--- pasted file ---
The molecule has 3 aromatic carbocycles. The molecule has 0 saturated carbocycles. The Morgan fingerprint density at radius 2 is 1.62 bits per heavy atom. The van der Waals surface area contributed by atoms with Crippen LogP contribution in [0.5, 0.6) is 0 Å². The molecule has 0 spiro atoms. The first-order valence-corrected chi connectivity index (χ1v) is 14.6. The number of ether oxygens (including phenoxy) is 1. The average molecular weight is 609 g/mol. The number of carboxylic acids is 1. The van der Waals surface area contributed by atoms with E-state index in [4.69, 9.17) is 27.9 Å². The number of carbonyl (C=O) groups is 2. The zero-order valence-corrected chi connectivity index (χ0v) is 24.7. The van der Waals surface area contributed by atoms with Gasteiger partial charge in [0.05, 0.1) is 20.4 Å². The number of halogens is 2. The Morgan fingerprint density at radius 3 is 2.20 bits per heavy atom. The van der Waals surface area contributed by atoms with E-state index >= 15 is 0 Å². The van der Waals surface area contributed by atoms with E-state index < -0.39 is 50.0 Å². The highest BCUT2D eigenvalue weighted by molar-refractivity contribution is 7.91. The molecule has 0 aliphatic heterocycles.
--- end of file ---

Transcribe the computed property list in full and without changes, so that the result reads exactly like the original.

The molecule has 3 aromatic carbocycles. The molecule has 0 saturated carbocycles. The Morgan fingerprint density at radius 2 is 1.62 bits per heavy atom. The van der Waals surface area contributed by atoms with Crippen LogP contribution in [0.5, 0.6) is 0 Å². The molecule has 0 spiro atoms. The first-order valence-corrected chi connectivity index (χ1v) is 14.6. The number of ether oxygens (including phenoxy) is 1. The average molecular weight is 609 g/mol. The number of carboxylic acids is 1. The van der Waals surface area contributed by atoms with E-state index in [4.69, 9.17) is 27.9 Å². The number of carbonyl (C=O) groups is 2. The zero-order valence-corrected chi connectivity index (χ0v) is 24.7. The van der Waals surface area contributed by atoms with Gasteiger partial charge in [0.05, 0.1) is 20.4 Å². The number of halogens is 2. The Morgan fingerprint density at radius 3 is 2.20 bits per heavy atom. The van der Waals surface area contributed by atoms with E-state index >= 15 is 0 Å². The van der Waals surface area contributed by atoms with E-state index < -0.39 is 50.0 Å². The highest BCUT2D eigenvalue weighted by molar-refractivity contribution is 7.91. The molecule has 0 aliphatic heterocycles.